Instructor: Dr. Artur Jaupaj
Office Hours: Mo-Tu-Fri.10:00-12:00/WRITING CNETRE: Fri: 13:00-15:00
Feel free to drop by during office hours, or make an appointment for some other time. I am also available via e-mail: firstname.lastname@example.org
Great Books is a grand tour of the major works of literature produced in the world and especially in the West from the earliest times to the present. Furthermore, the readings for this course constitute part of the necessary cultural background for students of literature and other majors alike. Thus, being a survey course with a very large scope, Great Books will not involve for the most part reading texts in full. It is hoped that students will be encouraged by experiencing a sampling of the characteristic passages and sections to read the full works on their own (perhaps during holidays and in years to come).
As a matter of fact, this course involves reading and discussion of literary works of all genres. As such, we will examine the historical and cultural context of their production, the literary movements and theories of which they are exemplary, the interconnections between their singularity and specificity as masterpieces of literary production. Even though the scope of the course is large, the reading amount will be no more than 100 pages per class time. It is imperative that students do the reading every time and come prepared to discuss. In addition, students are expected to explore the literary and cultural context through research of their own (on the internet and in the library)—research that will come in handy while preparing their presentations.
Class-work will consist of introductory lectures and discussions as well as textual analysis in the light of the era’s main characteristics. Students will also have an opportunity to try lecturing and leading the discussion on one occasion each.
The Norton Anthology of World Masterpieces Vol. 2 (7th edition), available at our library and hand outs on weekly basis. Nevertheless, I would like to start with Homer’s The Iliad, Greek Mythology, and then move on with an exemplary text from the Middle Ages, Renaissance, Romantic and Realistic period of the nineteenth century, the rise of Modernism in the first half of the twentieth century, before concluding with a postmodern work. However, before deciding on particular texts, I would like to familiarize with your literary preferences first.
Some tentative works could be:
2 Exams (Mid-term, final) 40% 1 Presentation 15% Personal Reports for each work 35% Participation/Attendance 10%
DESCRIPTION OF REQUIREMENTS:
Reports: at least, 1- 2 pages, typed, double-spaced, 12-font, in accordance with MLA or APA style. All sources should be properly quoted, paraphrased, cited, and included in a “Works Cited” page. Arguments should be complex and fully developed, involving addressing an issue, examining a problem or a theme, and presenting a coherent argument. Apart from all the above-mentioned requirements, the quality of grammar, vocabulary sophistication, as well as the level of proofing will be taken into account. Reports should involve independent and personal arguments. A report that is handed in late will automatically receive one letter grade lower. Reports submitted later than one week won’t be accepted at all. If there is some reason that you will not be able to make a specific deadline, this must be discussed with me prior to the due date of the paper. Plagiarism, or using someone else’s writing— verbatim or in paraphrase—and presenting it as yours, will result in automatic failure and your name and paper will be passed on to the dean of faculty for further considerations.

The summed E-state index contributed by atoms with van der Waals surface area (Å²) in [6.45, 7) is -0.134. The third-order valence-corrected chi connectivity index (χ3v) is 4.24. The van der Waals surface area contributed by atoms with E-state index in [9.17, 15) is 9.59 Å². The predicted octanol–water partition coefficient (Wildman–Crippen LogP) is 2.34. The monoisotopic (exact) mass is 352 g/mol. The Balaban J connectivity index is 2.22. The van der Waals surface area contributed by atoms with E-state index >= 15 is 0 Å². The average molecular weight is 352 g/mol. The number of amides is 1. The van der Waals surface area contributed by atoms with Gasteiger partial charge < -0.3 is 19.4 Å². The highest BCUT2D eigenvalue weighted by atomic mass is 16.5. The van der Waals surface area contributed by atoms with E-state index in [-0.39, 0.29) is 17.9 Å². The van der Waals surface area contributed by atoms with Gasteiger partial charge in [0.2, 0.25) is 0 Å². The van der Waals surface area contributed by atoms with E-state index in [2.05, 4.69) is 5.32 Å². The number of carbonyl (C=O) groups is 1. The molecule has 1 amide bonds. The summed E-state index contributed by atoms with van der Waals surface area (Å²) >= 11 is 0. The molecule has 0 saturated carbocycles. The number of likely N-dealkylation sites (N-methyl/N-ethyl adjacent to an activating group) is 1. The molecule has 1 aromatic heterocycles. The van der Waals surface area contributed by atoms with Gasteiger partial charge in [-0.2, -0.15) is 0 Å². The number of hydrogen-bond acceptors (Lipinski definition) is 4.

Presentation: The students will be required to address the reading for the day by drawing attention to significant points in the text, providing discussion topics from theoretical and critical texts, distributing relevant hand-outs prepared before class, leading class discussion, and generally undertaking to lead the class for part of the session. The student should have at least a couple of pages of coherent notes prepared before class in order to do an effective presentation. In addition, the student will hand in any material used for the presentation to the instructor to be considered for evaluation. Finally, your presentation will cover the following areas:
Participation/Attendance: Attendance in class is mandatory. Be here and be prepared to speak. More than three absences will result in failure of the course. Promptness to each class is also required. Students who are late for more that 10 minutes will be admitted but will have been marked absent.